108. Sawe N, Chawla K. 2021. Environmental neuroeconomics: how neuroscience can inform our understanding of human responses to climate change. Curr. Opin. Behav. Sci. 42:147–54
    [Google Scholar]
  109. Sawe N, Knutson B. 2015. Neural valuation of environmental resources. NeuroImage 122:87–95
    [Google Scholar]
  110. Schkade DA, Payne JW. 1994. How people respond to contingent valuation questions: a verbal protocol analysis of willingness to pay for an environmental regulation. J. Environ. Econ. Manag. 26:188–109
    [Google Scholar]
  111. Serra D. 2021. Decision-making: from neuroscience to neuroeconomics—an overview. Theory Decis 91:11–80
    [Google Scholar]
  112. Shamosh NA, DeYoung CG, Green AE, Reis DL, Johnson MR et al. 2008. Individual differences in delay discounting: relation to intelligence, working memory, and anterior prefrontal cortex. Psychol. Sci. 19:9904–11
    [Google Scholar]
  113. Sreen N, Yadav R, Kumar S, Gleim M. 2020. The impact of the institutional environment on green consumption in India. J. Consum. Mark. 38:47–57
    [Google Scholar]
  114. Stoop J, Noussair CN, Van Soest D. 2012. From the lab to the field: cooperation among fishermen. J. Political Econ. 120:61027–56
    [Google Scholar]
  115. Tricomi E, Rangel A, Camerer CF, O'Doherty JP 2010. Neural evidence for inequality-averse social preferences. Nature 463:72841089–91
    [Google Scholar]
  116. Tunçel T, Hammitt JK. 2014. A new meta-analysis on the WTP/WTA disparity. J. Environ. Econ. Manag. 68:1175–87
    [Google Scholar]
  117. Vaidya AR, Pujara MS, Petrides M, Murray EA, Fellows LK. 2019. Lesion studies in contemporary neuroscience. Trends Cogn. Sci. 23:8653–71
    [Google Scholar]
  118. Van der Linden S. 2018. Warm glow is associated with low- but not high-cost sustainable behaviour. Nat. Sustain. 1:28–30
    [Google Scholar]
  119. van Dijk E, De Dreu CK. 2021. Experimental games and social decision making. Annu. Rev. Psychol. 72:415–38
    [Google Scholar]
  120. Van Doorn J, Verhoef PC. 2011. Willingness to pay for organic products: differences between virtue and vice foods. Int. J. Res. Mark. 28:3167–80
    [Google Scholar]
  121. Vedder A, Smigielski L, Gutyrchik E, Bao Y, Blautzik J et al. 2015. Neurofunctional correlates of environmental cognition: an fMRI study with images from episodic memory. PLOS ONE 10:4e0122470
    [Google Scholar]
  122. Velez MA, Moros L. 2021. Have behavioral sciences delivered on their promise to influence environmental policy and conservation practice?. Curr. Opin. Behav. Sci. 42:132–38
    [Google Scholar]
  123. Venmans F, Groom B. 2021. Social discounting, inequality aversion, and the environment. J. Environ. Econ. Manag. 109:102479
    [Google Scholar]
  124. Vezich IS, Gunter BC, Lieberman MD. 2017. The mere green effect: an fMRI study of pro-environmental advertisements. Soc. Neurosci. 12:4400–8
    [Google Scholar]
  125. Wang Y, Hao F, Liu Y. 2021. Pro-environmental behavior in an aging world: evidence from 31 countries. Int. J. Environ. Res. Public Health 18:41748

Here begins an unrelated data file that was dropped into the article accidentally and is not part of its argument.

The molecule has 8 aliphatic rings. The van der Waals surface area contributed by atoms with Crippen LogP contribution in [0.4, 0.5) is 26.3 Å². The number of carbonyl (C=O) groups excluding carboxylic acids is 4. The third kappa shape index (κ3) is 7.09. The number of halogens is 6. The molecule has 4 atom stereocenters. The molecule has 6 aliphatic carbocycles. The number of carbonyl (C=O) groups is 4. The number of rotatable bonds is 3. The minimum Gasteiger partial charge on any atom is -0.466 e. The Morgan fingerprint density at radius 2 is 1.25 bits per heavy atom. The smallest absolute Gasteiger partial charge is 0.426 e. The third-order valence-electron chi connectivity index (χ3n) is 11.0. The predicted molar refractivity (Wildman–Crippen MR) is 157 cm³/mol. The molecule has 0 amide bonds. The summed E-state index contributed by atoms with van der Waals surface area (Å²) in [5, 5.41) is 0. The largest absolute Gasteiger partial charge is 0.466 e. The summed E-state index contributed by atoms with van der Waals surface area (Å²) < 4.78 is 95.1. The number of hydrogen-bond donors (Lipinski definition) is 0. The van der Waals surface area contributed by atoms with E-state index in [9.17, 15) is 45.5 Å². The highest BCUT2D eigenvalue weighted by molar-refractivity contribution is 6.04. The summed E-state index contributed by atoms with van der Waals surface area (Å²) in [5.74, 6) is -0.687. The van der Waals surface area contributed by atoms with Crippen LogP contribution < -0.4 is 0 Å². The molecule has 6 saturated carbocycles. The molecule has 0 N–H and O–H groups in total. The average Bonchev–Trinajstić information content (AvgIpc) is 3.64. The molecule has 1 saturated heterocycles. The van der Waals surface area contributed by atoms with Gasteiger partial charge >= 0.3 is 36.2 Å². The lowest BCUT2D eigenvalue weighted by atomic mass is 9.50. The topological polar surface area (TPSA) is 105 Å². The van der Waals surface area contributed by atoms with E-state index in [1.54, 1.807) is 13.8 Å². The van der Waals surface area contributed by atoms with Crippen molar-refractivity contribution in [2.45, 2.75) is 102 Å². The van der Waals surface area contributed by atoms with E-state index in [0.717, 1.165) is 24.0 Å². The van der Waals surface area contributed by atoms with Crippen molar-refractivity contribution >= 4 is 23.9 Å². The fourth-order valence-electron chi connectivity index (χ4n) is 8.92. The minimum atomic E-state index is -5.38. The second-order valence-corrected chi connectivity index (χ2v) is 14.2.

[Google Scholar]
  126. Weber EU. 2010. What shapes perceptions of climate change?. Wiley Interdiscip. Rev. Clim. Change 1:3332–42
    [Google Scholar]
  127. Weber EU, Blais AR, Betz NE. 2002. A domain-specific risk-attitude scale: measuring risk perceptions and risk behaviors. J. Behav. Decis. Making 15:4263–90
    [Google Scholar]
  128. Welsch H, Kühling J. 2009. Using happiness data for environmental valuation: issues and applications. J. Econ. Surv. 23:2385–406
    [Google Scholar]
  129. Werthschulte M, Löschel A. 2021. On the role of present bias and biased price beliefs in household energy consumption. J. Environ. Econ. Manag. 109:102500
    [Google Scholar]
  130. Xu Y, Li W, Chi S 2021. Altruism, environmental concerns, and pro-environmental behaviors of urban residents: a case study in a typical Chinese city. Front. Psychol. 12:1917
    [Google Scholar]
  131. Zeelenberg M, Beattie J, Van der Pligt J, De Vries NK. 1996. Consequences of regret aversion: effects of expected feedback on risky decision making. Organ. Behav. Hum. Decis. Process. 65:2148–58
    [Google Scholar]
  132. Zeelenberg M, Pieters R. 2007. A theory of regret regulation 1.0. J. Consum. Psychol. 17:13–18
    [Google Scholar]
  133. Zhang H, Dong Z, Cai S, Zhao J. 2022. Distinguishing the roles of the dorsomedial prefrontal cortex and right temporoparietal junction in altruism in situations of inequality: a tDCS study. Front. Hum. Neurosci. 16:821360
    [Google Scholar]
  134. Zheng Y, Liu X. 2015. Blunted neural responses to monetary risk in high sensation seekers. Neuropsychologia 71:173–80
    [Google Scholar]
  135. Zhengwu P, Cuihong Z, Shanshan X, Jie B, Shoufen Y et al. 2018. Mechanism of repetitive transcranial magnetic stimulation for depression. Shanghai Arch. Psychiatry 30:284–92
    [Google Scholar]
/content/journals/10.1146/annurev-resource-101722-082743
Loading
/content/journals/10.1146/annurev-resource-101722-082743
Loading

Data & Media loading...

  • Article Type: Review Article
This is a required field
Please enter a valid email address
Approval was a Success
Invalid data
An Error Occurred
Approval was partially successful, following selected items could not be processed due to error